OpenSSL, the widely used software to encode web communication faced a serious security flaw named “Heartbleed bug“. Filippo Valsorda has implemented a testing tool http://filippo.io/Heartbleed/, it will help to check whether your website is infected or not. Here, we have provided a solution to fix Heartbleed issue, before that let us understand “Heartbleed” in details.
Heartbleed bug has influenced many websites because this bug can read the memory of a vulnerable host. The bug compromised the keys used on a host with OpenSSL vulnerable versions. To fix Heartbleed bug, users have to update their older OpenSSL versions and revoke any previous keys. We will here present a procedure to update the system with a secure OpenSSL versions.
Update OpenSSL version
For Ubuntu and Debian system update:
If you are using Ubuntu and Debian, then you have to follow the below steps to update your system.
sudo apt-get update sudo apt-get dist-upgrade
By providing, the above command your entire system will be updated. However, if you want to upgrade only the affected packages then the type the following code.
sudo apt-get install --only-upgrade openssl sudo apt-get install --only-upgrade libssl1.0.0
For CentOS and Fedora update:
You can type the following code to update the entire system.
If you wish to update only the affected OpenSSL packages, then you should type the below code.
yum update openssl
For a 64-bit System Update:
If you run a 64-bit system, then you have to type the below code to update the system.
yum -y install koji koji download-build --arch=x86_64 openssl-1.0.1e-37.fc19.1 yum localinstall openssl-1.0.1e-37.fc19.1.x86_64.rpm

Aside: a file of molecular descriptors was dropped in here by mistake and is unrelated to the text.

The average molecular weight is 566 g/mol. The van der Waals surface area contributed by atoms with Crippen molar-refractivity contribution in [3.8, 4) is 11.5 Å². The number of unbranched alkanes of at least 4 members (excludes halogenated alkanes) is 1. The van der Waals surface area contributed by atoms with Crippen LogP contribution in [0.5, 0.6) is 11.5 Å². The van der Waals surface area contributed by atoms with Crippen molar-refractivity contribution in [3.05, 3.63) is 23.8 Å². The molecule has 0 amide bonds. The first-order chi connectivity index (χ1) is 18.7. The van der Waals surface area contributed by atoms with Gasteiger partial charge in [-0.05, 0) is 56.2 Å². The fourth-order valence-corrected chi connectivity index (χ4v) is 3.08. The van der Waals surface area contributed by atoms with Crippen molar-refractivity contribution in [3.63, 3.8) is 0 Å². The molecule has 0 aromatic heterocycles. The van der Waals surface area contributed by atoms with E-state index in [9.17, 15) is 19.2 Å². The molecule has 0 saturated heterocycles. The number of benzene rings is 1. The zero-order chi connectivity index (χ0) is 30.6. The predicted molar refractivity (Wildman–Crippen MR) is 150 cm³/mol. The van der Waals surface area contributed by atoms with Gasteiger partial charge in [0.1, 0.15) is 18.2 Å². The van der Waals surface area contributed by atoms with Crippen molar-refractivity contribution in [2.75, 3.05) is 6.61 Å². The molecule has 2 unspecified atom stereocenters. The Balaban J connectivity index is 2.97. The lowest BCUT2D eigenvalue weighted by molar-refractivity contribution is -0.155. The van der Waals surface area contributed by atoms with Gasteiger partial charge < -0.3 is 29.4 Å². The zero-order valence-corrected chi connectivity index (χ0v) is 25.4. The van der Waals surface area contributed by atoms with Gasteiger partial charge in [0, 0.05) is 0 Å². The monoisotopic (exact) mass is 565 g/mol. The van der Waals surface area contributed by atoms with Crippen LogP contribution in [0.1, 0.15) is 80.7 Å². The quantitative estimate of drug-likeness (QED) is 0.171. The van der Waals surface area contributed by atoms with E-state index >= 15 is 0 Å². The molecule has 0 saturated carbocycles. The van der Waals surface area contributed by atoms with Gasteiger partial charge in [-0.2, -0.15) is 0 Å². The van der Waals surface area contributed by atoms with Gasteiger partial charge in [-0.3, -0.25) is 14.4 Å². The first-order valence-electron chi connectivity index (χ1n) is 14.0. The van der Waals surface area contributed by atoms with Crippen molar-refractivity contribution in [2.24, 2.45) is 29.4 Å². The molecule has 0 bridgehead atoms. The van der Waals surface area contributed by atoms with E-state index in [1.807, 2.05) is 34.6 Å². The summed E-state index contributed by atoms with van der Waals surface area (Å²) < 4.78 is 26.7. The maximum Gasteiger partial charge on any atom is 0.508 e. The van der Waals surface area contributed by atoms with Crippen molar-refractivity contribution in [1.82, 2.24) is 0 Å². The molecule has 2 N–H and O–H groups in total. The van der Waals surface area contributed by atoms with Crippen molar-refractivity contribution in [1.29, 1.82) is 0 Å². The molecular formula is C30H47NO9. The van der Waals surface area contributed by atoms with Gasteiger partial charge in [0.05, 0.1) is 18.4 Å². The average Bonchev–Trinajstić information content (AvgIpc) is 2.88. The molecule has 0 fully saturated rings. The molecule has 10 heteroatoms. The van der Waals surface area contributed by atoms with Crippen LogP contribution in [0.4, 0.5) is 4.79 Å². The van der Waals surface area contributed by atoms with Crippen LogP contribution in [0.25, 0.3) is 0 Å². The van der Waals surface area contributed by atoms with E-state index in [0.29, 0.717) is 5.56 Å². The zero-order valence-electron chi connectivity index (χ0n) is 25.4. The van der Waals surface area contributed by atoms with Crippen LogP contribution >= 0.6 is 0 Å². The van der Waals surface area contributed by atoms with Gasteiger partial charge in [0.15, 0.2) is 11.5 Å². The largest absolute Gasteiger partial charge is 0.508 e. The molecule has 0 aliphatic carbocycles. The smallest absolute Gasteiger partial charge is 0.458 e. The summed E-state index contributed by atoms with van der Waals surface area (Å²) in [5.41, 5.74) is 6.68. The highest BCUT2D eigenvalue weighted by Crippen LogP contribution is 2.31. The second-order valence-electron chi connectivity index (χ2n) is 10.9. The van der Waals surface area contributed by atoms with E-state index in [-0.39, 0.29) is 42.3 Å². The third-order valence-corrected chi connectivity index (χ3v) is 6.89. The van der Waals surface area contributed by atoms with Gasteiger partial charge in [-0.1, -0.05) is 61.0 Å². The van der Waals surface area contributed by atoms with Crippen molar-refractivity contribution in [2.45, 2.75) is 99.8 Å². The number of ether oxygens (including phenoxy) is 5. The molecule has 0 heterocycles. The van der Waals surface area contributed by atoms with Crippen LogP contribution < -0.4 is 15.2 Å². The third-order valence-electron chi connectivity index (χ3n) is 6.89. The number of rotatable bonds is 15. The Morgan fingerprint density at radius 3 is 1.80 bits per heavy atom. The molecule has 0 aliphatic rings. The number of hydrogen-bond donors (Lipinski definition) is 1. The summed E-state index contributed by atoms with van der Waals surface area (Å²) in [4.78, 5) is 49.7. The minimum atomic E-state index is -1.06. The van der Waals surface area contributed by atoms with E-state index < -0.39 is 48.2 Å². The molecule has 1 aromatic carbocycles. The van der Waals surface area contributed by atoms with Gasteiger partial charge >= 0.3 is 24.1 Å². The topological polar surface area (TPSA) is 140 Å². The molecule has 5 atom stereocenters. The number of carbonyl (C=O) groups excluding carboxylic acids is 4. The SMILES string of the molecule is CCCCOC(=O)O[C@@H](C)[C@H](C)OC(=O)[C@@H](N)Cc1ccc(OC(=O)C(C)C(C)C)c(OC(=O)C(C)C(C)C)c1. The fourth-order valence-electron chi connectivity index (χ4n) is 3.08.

For a 32-bit System Update:
If you run a 32-bit system, then you have to type the below code to update the system.
yum -y install koji koji download-build --arch=i686 openssl-1.0.1e-37.fc19.1 yum localinstall openssl-1.0.1e-37.fc19.1.i686.rpm
For Arch Linux Update:
If you have Arch Linux then you have to type the following word string. Please update the entire system, as Arch Linux is a very unstable system. Therefore, avoid updating only affected versions.
sudo pacman -Syu
After updating all the system, kindly reboot your machine to check the system status. For that, you have to type the following code.
sudo shutdown -r now
How can you check the updated version of OpenSSL?
After updating the latest version, you can check the OpenSSL version according to the system that you have installed.
For Debian release and fix versions:
You have to type the below code to get the updated version of OpenSSL.
dpkg -l | grep "openssl"
After typing the above code, you will receive the below output.
ii openssl 1.0.1e-2+deb7u6 amd64 Secure Socket Layer (SSL) binary and related cryptographic tools
If your version of OpenSSL is the recent as the version listed below for your distribution, you should be protected:
- Debian 6 (Squeeze): Unaffected (Shipped with older version prior to vulnerability)
- Debian 7 (Wheezy): 1.0.1e-2+deb7u6
- Debian testing (Jessie): 1.0.1g-1
- Debian unstable (Sid): 1.0.1g-1